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Friday, Sept. 10, 2010
'Zero: An Investigation of 9/11'/'Micmacs'
Hostile nightmares and fanciful daydreams on screen
Nine years on from the 2001 terrorist attacks on the World Trade Center and the Pentagon, doubts persist as to the true nature of what took place on that fateful day in September. While there's no shortage of conspiracy theories on just about anything these days — Colorado gubernatorial candidate Dan Maes sees even a municipal bike-sharing scheme as a communist plot that will "threaten our personal freedoms" — there's also no question that a close look at 9/11 reveals some strange inconsistencies with the official version of events.
"Zero: An Investigation of 9/11" is an Italian documentary that interviews any number of sober, noncrackpot experts who painstakingly detail the questions they feel are unanswered. The film seeks mostly to raise doubts — primarily about how the Twin Towers could have collapsed, and what exactly hit the Pentagon — rather than resolve them, though there is a finger pointed at the United States' own military and intelligence community.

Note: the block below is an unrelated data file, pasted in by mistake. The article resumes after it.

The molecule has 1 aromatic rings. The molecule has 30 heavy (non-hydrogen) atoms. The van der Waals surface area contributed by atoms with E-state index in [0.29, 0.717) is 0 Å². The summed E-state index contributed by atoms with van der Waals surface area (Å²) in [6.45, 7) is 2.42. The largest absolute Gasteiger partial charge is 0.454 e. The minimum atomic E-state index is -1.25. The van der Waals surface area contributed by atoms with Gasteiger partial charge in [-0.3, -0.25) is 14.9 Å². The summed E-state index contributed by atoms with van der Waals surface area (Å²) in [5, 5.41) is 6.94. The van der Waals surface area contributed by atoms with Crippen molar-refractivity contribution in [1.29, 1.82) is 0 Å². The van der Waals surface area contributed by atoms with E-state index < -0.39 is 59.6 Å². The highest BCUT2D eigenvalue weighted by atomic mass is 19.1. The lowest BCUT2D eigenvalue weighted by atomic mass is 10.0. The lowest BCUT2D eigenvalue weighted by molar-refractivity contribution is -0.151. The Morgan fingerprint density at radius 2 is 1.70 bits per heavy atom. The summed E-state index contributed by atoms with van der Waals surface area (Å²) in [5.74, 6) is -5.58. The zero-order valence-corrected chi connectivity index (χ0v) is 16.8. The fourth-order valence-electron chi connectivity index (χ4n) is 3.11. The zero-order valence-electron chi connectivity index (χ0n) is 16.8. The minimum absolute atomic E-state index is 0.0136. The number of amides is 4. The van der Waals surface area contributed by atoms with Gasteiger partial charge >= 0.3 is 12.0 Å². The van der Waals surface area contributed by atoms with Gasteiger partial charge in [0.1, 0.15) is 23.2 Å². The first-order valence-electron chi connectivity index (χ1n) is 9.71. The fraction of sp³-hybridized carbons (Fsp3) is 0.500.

Reasonable voices include Michael Springman, the former chief of the Visa Section at the U.S. consulate in Jeddah, Saudi Arabia, who describes how visas to the U.S. were provided (with no questions asked) to many al-Qaida fighters in the late 1980s and '90s; and the North Tower janitor, William Rodriguez, a hero who rescued many from the building, who insists that he and others heard and witnessed explosions in the basement prior to the aircraft striking the building.
More far-fetched claims, but equally disturbing, include the idea that there's a virtual Osama Bin Laden out there in the computer of some CIA or NSA basement, to be popped out like a jack-in-the-box whenever a distraction or reason for war is needed. The film's credibility takes a hit, though, by also featuring "authorities" such as former Gen. Stubblebine, the "Men Who Stare at Goats" commander who tried to walk through walls.
The film's big weakness, one its makers share with many conspiracy theorists, lies in what it takes for granted. Alleged hijacker-pilot Mohamed Atta, the filmmakers point out, took drugs and drank; therefore, they conclude, it's unlikely he could have been a Muslim fundamentalist suicide bomber. This operates on the assumption that people are consistent and without contradictions; if this was true, we'd have no priests molesting children either. Similarly, the idea that a building designed to resist an airplane strike would of course do so is taken for granted, despite the fact that systems can always fail, through shoddy construction or design. (I wonder if the same people assuming perfection in the Twin Towers' design would be as trusting of BP's oil rigs.)